In 1919, much to his disappointment as he enjoyed living in New Zealand, Hall-Thompson was recalled to England. The New Zealand defence minister at the time, James Allen, was also disappointed as he had established a good working relationship government with Hall-Thompson.
In 1920 Hall-Thompson was given command of the battleship HMS Erin and two years later became Aide-de-Camp to the King. He contributed a chapter to a volume of the Official History of New Zealand's Effort in the Great War, writing about the work of Philomel and this was published in 1923. He was appointed First Naval Member & Chief of the Australian Naval Staff with effect from January 1924 and later that year was made a Companion of the Order of the Bath. He completed his term with the Australian Navy in 1926 and went on to command the 3rd Battle Squadron of the Atlantic Fleet from 1927 to 1928. He then led the Reserve Fleet for two years.
Hall-Thompson retired in 1932 with the rank of admiral. He lived in Kent until he died on 6 July 1950, survived by his wife and four children. A son, Derrick, was also a career officer in the Royal Navy and ended his career as a rear admiral. A daughter, Mary (later Mary Austin), was awarded the DBE for community service in Australia.
Sir Allan Everett
| Chief of the Australian Naval Staff
Sir William Boyle
| Commander-in-Chief, Reserve Fleet
Sir Frank Larken
The 3rd Battle Squadron was a naval squadron of the British Royal Navy consisting of battleships and other vessels, active from at least 1914 to 1945. The 3rd Battle Squadron was initially part of the Royal Navy's Home Fleet. During the First World War, the Home Fleet was renamed the Grand Fleet. During the Second World War, the squadron covered Atlantic convoys.Allan Everett (Royal Navy officer)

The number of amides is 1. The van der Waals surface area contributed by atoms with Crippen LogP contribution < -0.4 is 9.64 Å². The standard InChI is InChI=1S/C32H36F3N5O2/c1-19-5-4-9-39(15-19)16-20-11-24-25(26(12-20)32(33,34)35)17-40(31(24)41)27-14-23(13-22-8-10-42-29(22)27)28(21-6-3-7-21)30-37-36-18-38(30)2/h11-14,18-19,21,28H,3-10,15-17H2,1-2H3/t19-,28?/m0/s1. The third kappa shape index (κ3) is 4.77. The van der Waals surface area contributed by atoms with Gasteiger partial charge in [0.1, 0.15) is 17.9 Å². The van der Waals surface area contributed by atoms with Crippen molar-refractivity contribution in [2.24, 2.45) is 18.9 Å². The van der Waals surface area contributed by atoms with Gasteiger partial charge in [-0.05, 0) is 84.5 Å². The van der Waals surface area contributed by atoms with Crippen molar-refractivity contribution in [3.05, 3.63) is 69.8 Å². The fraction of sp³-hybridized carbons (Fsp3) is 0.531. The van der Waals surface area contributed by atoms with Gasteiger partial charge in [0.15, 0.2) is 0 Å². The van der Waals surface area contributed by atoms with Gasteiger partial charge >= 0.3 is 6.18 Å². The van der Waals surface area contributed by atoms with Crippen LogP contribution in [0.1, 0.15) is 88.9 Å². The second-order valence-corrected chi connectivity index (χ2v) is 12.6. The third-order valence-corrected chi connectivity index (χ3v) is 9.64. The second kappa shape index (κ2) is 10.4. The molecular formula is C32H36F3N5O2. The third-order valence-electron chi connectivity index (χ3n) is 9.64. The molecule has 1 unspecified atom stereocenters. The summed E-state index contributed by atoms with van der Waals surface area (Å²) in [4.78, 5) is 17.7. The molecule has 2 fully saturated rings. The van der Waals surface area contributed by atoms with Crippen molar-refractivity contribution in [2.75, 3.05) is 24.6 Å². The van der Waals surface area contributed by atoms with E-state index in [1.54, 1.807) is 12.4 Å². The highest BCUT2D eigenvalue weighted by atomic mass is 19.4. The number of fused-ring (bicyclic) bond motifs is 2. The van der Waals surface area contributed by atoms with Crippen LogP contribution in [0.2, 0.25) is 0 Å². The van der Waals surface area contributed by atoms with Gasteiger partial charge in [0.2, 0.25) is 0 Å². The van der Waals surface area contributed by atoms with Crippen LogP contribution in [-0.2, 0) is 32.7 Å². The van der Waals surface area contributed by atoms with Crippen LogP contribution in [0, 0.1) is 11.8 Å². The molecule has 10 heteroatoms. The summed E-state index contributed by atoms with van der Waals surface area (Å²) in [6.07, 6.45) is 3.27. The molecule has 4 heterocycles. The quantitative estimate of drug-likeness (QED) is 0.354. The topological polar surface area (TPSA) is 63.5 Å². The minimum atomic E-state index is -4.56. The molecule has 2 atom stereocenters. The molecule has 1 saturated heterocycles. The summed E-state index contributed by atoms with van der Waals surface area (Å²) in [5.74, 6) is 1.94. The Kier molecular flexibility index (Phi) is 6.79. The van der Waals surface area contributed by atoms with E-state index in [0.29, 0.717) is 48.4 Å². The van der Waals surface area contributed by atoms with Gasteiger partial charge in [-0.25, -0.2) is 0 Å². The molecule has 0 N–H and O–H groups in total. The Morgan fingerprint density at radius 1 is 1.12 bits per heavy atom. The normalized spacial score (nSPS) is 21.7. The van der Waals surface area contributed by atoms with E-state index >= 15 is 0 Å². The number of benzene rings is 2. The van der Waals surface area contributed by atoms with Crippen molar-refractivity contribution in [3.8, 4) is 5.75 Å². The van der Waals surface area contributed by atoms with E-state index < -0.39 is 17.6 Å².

Admiral Sir Allan Frederic Everett (22 February 1868 – 22 January 1938) was a Royal Navy officer who served as First Naval Member and Chief of the Australian Naval Staff from 1921 to 1923.Chief of Navy (Australia)
The Chief of Navy is the most senior appointment in the Royal Australian Navy, responsible to the Chief of the Defence Force (CDF) and the Secretary of Defence. The rank associated with the position is vice admiral (3-star).
Vice Admiral Michael Noonan is the current chief of navy; he assumed the position on 06 July 2018.David Leach (admiral)
Vice Admiral David Willoughby Leach (born 17 July 1928) is a retired senior officer of the Royal Australian Navy, who served as Chief of the Naval Staff from 1982 to 1985.David Shackleton (admiral)
Vice Admiral David John Shackleton (born 2 March 1948) is a retired senior officer of the Royal Australian Navy (RAN), who served as Chief of Navy from 1999 to 2002.Donald Chalmers
Vice Admiral Donald Bruce Chalmers, (born 29 April 1942) is a retired senior commander of the Royal Australian Navy (RAN), who served as Chief of Navy from 1997 to 1999.George Hyde (admiral)
Admiral Sir George Francis Hyde, (19 July 1877 – 28 July 1937) was an English-born Australian admiral, known as a former head and the first officer to achieve the rank of full admiral in the Royal Australian Navy.Guy Royle
Admiral Sir Guy Charles Cecil Royle (17 August 1885 – 4 January 1954) was a Royal Navy officer who went on to be Fifth Sea Lord and First Naval Member of the Royal Australian Navy.Hastings Harrington